If a policy dispute arises, it may result in a damages award to compensate the non-violating party for their losses. For example, if an employee posts a trade secret on their social media account, they may be required to compensate the employer for any losses which were caused by the disclosure. Another possible remedy is a revision of the policy terms, especially if the social media policy restricts the employee’s rights too much or violates social media employee privacy rights.

What if I Feel My Social Media Privacy Rights Were Violated as an Employee? What Remedies are Available to Me?

The right to privacy is defined as an individual’s right to be free from public intrusion and the right to be left alone. Although this right is not specifically mentioned in the text, the right to privacy is a concept which is deeply ingrained in several of the Amendments to the United States Constitution. This right was developed through a number of Supreme Court cases.

Currently, most privacy protections come from various federal and state privacy statutes. In addition, if a statute does not provide for a private right of action, an individual may be permitted to sue for an invasion of privacy based upon one of four causes of action in tort law.

Additionally, as technology advances, the need for privacy protections increases. There are also some individualized privacy rights which stem from international policies or laws.

Currently, the United States does not have a federal privacy law. Because of this, many states have been required to fill the gap by enacting statutes which offer privacy protections for individuals and implementing overlapping laws as well which involve:

  • Data protections;
  • Cybersecurity regulations; and
  • Other related issues.

If an individual believes that their privacy rights have been violated, there are several privacy laws which may apply to their case. It is best to consult with an attorney who will have knowledge of these laws and which may apply. 

It is important to note that the legal penalties for an invasion or violation of privacy are based on what type of legal action was filed as well as the laws that apply. Other potential consequences may include: 

  • Compensating a plaintiff for losses they incurred by a violation;
  • Having to amend various security policies or settings, especially in a public place of employment, such as public schools; and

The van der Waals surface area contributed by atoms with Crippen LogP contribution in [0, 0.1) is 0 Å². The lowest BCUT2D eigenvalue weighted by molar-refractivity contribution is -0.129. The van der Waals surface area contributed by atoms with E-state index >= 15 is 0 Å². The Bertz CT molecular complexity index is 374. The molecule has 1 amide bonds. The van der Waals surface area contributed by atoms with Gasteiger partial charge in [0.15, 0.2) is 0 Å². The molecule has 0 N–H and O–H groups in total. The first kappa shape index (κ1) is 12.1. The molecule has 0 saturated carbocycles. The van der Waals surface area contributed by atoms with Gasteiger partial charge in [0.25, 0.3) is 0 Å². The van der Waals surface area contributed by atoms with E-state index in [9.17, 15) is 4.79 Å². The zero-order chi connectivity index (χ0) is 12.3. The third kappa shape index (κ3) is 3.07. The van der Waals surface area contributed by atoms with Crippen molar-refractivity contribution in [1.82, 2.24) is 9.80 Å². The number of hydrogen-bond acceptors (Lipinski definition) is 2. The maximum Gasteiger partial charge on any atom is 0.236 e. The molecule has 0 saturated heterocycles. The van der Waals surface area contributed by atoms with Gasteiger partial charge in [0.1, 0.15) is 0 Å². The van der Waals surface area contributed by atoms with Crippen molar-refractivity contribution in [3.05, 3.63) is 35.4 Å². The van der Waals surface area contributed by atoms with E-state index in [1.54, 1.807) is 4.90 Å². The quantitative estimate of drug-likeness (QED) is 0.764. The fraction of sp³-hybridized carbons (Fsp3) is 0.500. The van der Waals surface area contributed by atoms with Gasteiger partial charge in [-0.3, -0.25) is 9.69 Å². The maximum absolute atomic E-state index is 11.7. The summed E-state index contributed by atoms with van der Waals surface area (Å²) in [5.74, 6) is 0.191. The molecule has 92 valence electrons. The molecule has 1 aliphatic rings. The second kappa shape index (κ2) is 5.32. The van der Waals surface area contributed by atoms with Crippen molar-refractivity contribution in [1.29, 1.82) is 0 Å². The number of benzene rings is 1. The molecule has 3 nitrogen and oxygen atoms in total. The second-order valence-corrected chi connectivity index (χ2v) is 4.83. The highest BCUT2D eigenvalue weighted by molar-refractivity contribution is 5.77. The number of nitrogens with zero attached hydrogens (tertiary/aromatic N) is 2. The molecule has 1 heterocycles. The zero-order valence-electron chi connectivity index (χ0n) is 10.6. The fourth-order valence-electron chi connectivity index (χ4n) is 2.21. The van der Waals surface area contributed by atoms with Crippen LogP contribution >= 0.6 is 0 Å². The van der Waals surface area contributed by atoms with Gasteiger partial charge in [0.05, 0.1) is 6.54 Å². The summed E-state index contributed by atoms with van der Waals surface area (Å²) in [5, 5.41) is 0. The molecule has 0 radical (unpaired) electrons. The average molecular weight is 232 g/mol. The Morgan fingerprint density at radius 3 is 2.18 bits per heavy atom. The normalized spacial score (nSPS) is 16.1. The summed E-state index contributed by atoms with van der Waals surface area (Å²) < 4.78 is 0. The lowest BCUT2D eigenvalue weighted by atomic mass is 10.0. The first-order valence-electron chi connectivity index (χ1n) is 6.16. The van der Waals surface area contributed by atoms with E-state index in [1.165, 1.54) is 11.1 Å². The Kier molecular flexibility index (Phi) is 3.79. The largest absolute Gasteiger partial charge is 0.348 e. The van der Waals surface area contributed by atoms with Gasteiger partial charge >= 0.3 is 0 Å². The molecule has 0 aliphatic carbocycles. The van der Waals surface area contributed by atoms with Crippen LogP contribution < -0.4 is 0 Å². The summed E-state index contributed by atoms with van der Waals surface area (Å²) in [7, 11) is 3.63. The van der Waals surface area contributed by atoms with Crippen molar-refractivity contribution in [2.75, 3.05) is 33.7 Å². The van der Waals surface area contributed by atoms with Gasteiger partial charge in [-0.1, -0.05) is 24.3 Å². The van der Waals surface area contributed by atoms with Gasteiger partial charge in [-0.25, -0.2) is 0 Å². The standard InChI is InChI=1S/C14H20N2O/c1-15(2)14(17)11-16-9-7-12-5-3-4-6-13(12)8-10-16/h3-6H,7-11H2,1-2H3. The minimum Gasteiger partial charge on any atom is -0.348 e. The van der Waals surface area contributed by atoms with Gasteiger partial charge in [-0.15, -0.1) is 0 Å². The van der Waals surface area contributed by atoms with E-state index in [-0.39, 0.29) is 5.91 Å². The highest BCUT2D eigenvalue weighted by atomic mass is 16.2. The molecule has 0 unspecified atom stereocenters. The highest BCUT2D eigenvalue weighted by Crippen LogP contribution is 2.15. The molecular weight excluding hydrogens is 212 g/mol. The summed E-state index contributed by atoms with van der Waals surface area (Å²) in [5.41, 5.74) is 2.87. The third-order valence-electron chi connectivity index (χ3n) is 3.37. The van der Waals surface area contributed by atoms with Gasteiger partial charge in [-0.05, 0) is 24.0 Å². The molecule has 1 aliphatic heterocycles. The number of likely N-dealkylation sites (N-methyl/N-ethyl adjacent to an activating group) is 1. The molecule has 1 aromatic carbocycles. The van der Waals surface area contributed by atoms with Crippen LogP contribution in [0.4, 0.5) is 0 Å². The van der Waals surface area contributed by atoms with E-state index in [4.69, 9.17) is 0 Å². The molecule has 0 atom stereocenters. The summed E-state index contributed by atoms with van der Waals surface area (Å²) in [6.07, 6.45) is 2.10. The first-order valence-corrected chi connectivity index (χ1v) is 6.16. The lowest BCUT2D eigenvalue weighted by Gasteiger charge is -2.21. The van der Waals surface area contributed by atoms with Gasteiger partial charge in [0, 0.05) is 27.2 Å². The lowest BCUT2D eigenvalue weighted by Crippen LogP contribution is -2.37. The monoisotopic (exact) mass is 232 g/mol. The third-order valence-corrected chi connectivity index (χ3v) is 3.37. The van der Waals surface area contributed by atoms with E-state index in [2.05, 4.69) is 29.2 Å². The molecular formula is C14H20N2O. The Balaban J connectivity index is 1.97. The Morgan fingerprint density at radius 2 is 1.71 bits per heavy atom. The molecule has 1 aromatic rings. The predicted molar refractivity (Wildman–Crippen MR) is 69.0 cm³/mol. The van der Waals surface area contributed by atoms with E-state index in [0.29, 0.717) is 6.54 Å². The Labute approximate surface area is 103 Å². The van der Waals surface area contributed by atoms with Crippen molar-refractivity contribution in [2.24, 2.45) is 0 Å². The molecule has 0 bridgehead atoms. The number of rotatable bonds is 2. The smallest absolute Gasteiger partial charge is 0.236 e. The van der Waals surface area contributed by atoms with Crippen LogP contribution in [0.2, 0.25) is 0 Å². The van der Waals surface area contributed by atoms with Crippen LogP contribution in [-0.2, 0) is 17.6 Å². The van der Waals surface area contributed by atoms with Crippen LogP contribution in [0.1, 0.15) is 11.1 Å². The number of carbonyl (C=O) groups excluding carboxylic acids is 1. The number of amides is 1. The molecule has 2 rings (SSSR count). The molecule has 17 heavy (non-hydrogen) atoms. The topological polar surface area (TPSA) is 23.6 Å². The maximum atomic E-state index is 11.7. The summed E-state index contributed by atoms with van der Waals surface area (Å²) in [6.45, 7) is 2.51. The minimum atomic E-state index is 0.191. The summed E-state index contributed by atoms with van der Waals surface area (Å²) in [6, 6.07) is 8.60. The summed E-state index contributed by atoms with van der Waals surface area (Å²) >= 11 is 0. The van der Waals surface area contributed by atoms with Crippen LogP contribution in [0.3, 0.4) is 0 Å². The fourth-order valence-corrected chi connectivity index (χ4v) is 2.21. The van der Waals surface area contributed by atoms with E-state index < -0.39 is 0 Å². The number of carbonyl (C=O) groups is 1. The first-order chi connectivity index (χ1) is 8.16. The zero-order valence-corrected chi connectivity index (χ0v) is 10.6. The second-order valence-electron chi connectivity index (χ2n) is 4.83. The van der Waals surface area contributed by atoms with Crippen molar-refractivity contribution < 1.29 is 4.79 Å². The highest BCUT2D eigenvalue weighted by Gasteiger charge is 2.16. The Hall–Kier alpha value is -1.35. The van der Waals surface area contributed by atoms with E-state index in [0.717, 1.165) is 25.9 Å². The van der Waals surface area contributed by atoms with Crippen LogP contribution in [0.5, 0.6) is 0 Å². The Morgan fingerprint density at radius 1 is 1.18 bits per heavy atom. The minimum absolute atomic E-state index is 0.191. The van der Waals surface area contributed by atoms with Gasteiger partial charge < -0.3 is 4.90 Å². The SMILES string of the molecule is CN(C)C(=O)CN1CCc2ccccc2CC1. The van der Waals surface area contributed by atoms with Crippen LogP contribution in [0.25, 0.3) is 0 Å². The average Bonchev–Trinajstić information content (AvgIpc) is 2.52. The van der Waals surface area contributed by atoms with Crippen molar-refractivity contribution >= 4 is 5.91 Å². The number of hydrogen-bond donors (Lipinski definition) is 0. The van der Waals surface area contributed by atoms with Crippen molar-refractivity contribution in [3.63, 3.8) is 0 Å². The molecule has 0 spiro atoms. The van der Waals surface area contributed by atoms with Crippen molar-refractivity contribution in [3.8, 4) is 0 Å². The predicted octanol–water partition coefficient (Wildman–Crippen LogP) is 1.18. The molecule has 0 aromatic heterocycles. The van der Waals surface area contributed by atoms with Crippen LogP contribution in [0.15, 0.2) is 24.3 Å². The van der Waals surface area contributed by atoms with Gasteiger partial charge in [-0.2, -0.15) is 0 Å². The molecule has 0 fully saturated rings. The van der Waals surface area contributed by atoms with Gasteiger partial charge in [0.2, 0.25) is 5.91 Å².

• Complying with an injunction that is issued by the court.

Do Employee Social Media Privacy Laws Apply to My Social Media Activity Outside of Work? 

Whether employee social media privacy laws apply to social media activity outside of work is a complex question. Protections are provided for an individual’s right to privacy from an employer during their non-working hours.

Both the United States Constitution and certain state constitutions have been interpreted to include a right to privacy. Each state has laws which protect the privacy of individuals. 

Some states also have laws which specifically prohibit an employer from looking into the lawful private conduct of an employee during non-working hours. In other words, state laws prohibit an employer from entering an employee’s home or tracking their movements using wearable technology without their permission as well as asking an employee questions about their personal life unless the employee brings up the topic first.

Should I Hire a California Employment Law Attorney? 

Yes, it is essential to have the assistance of an California employment law attorney for any social media privacy issues you may be facing. Employer social media policies are relatively new issues. They do, however, share similarities with other types of business and employment agreements.

Your attorney can review the social media policy terms, ensure your rights are protected, and represent you if any disputes or conflicts arise. Your attorney can also help you negotiate with an employer to come to an agreement or remedy for a dispute regarding social media.